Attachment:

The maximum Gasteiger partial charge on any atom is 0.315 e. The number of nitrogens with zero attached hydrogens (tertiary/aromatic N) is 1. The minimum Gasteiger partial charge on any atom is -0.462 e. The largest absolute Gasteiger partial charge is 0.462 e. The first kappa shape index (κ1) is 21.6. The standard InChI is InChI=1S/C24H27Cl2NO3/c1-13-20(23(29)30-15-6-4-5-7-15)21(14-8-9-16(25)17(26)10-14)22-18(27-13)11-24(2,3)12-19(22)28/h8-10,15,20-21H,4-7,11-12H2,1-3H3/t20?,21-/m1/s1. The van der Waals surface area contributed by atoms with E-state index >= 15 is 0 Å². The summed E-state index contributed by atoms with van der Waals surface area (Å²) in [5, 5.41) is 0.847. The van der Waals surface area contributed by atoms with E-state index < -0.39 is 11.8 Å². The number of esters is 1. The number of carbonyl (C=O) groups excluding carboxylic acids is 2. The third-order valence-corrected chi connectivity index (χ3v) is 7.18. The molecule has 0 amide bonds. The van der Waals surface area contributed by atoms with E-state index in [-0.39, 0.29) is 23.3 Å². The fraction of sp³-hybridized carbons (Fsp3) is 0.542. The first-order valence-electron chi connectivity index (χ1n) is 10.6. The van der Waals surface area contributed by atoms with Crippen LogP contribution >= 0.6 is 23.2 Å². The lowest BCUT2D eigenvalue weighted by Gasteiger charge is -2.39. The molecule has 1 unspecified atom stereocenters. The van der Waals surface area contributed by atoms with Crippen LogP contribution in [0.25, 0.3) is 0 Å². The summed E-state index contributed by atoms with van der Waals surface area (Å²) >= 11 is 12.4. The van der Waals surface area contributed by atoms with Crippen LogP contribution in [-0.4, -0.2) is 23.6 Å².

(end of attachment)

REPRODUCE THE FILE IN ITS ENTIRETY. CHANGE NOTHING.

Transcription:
The maximum Gasteiger partial charge on any atom is 0.315 e. The number of nitrogens with zero attached hydrogens (tertiary/aromatic N) is 1. The minimum Gasteiger partial charge on any atom is -0.462 e. The largest absolute Gasteiger partial charge is 0.462 e. The first kappa shape index (κ1) is 21.6. The standard InChI is InChI=1S/C24H27Cl2NO3/c1-13-20(23(29)30-15-6-4-5-7-15)21(14-8-9-16(25)17(26)10-14)22-18(27-13)11-24(2,3)12-19(22)28/h8-10,15,20-21H,4-7,11-12H2,1-3H3/t20?,21-/m1/s1. The van der Waals surface area contributed by atoms with E-state index >= 15 is 0 Å². The summed E-state index contributed by atoms with van der Waals surface area (Å²) in [5, 5.41) is 0.847. The van der Waals surface area contributed by atoms with E-state index < -0.39 is 11.8 Å². The number of esters is 1. The number of carbonyl (C=O) groups excluding carboxylic acids is 2. The third-order valence-corrected chi connectivity index (χ3v) is 7.18. The molecule has 0 amide bonds. The van der Waals surface area contributed by atoms with E-state index in [-0.39, 0.29) is 23.3 Å². The fraction of sp³-hybridized carbons (Fsp3) is 0.542. The first-order valence-electron chi connectivity index (χ1n) is 10.6. The van der Waals surface area contributed by atoms with Crippen LogP contribution >= 0.6 is 23.2 Å². The lowest BCUT2D eigenvalue weighted by Gasteiger charge is -2.39. The molecule has 1 unspecified atom stereocenters. The van der Waals surface area contributed by atoms with Crippen LogP contribution in [0.25, 0.3) is 0 Å². The summed E-state index contributed by atoms with van der Waals surface area (Å²) >= 11 is 12.4. The van der Waals surface area contributed by atoms with Crippen LogP contribution in [-0.4, -0.2) is 23.6 Å².